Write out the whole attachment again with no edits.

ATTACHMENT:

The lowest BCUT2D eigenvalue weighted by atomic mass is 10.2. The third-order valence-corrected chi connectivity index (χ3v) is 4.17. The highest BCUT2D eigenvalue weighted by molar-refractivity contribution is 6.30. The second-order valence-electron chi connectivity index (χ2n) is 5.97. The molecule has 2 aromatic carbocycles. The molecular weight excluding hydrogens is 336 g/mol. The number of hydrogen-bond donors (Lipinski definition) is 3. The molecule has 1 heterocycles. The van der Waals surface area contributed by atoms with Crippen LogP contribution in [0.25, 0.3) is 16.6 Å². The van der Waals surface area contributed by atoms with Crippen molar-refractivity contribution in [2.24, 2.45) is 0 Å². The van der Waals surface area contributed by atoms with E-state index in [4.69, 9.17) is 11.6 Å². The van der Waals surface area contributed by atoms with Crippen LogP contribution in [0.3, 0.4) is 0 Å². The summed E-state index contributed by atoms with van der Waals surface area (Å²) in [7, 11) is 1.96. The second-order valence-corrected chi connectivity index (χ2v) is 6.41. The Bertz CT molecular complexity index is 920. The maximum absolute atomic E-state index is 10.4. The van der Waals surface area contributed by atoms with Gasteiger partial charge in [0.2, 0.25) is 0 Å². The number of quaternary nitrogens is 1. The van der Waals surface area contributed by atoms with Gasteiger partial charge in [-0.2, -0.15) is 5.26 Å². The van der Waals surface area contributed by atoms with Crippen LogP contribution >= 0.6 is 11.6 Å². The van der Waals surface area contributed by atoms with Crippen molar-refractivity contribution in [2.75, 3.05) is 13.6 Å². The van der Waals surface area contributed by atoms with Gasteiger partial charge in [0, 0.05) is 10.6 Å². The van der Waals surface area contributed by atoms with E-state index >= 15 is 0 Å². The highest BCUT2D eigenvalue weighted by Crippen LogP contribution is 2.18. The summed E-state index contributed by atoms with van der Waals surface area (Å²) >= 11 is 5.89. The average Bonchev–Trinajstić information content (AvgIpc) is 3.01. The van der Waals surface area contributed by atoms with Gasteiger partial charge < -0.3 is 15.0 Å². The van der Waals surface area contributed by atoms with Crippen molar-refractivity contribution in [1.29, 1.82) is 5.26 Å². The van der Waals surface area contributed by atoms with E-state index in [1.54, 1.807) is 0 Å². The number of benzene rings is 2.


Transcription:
The lowest BCUT2D eigenvalue weighted by atomic mass is 10.2. The third-order valence-corrected chi connectivity index (χ3v) is 4.17. The highest BCUT2D eigenvalue weighted by molar-refractivity contribution is 6.30. The second-order valence-electron chi connectivity index (χ2n) is 5.97. The molecule has 2 aromatic carbocycles. The molecular weight excluding hydrogens is 336 g/mol. The number of hydrogen-bond donors (Lipinski definition) is 3. The molecule has 1 heterocycles. The van der Waals surface area contributed by atoms with Crippen LogP contribution in [0.25, 0.3) is 16.6 Å². The van der Waals surface area contributed by atoms with Crippen molar-refractivity contribution in [2.24, 2.45) is 0 Å². The van der Waals surface area contributed by atoms with E-state index in [4.69, 9.17) is 11.6 Å². The van der Waals surface area contributed by atoms with Crippen LogP contribution in [0.3, 0.4) is 0 Å². The summed E-state index contributed by atoms with van der Waals surface area (Å²) in [7, 11) is 1.96. The second-order valence-corrected chi connectivity index (χ2v) is 6.41. The Bertz CT molecular complexity index is 920. The maximum absolute atomic E-state index is 10.4. The van der Waals surface area contributed by atoms with Gasteiger partial charge in [0.2, 0.25) is 0 Å². The number of quaternary nitrogens is 1. The van der Waals surface area contributed by atoms with Gasteiger partial charge in [-0.2, -0.15) is 5.26 Å². The van der Waals surface area contributed by atoms with Crippen LogP contribution >= 0.6 is 11.6 Å². The van der Waals surface area contributed by atoms with Crippen molar-refractivity contribution in [2.75, 3.05) is 13.6 Å². The van der Waals surface area contributed by atoms with Gasteiger partial charge in [0, 0.05) is 10.6 Å². The van der Waals surface area contributed by atoms with E-state index >= 15 is 0 Å². The highest BCUT2D eigenvalue weighted by Crippen LogP contribution is 2.18. The summed E-state index contributed by atoms with van der Waals surface area (Å²) >= 11 is 5.89. The average Bonchev–Trinajstić information content (AvgIpc) is 3.01. The van der Waals surface area contributed by atoms with Gasteiger partial charge < -0.3 is 15.0 Å². The van der Waals surface area contributed by atoms with Crippen molar-refractivity contribution in [1.29, 1.82) is 5.26 Å². The van der Waals surface area contributed by atoms with E-state index in [1.54, 1.807) is 0 Å². The number of benzene rings is 2.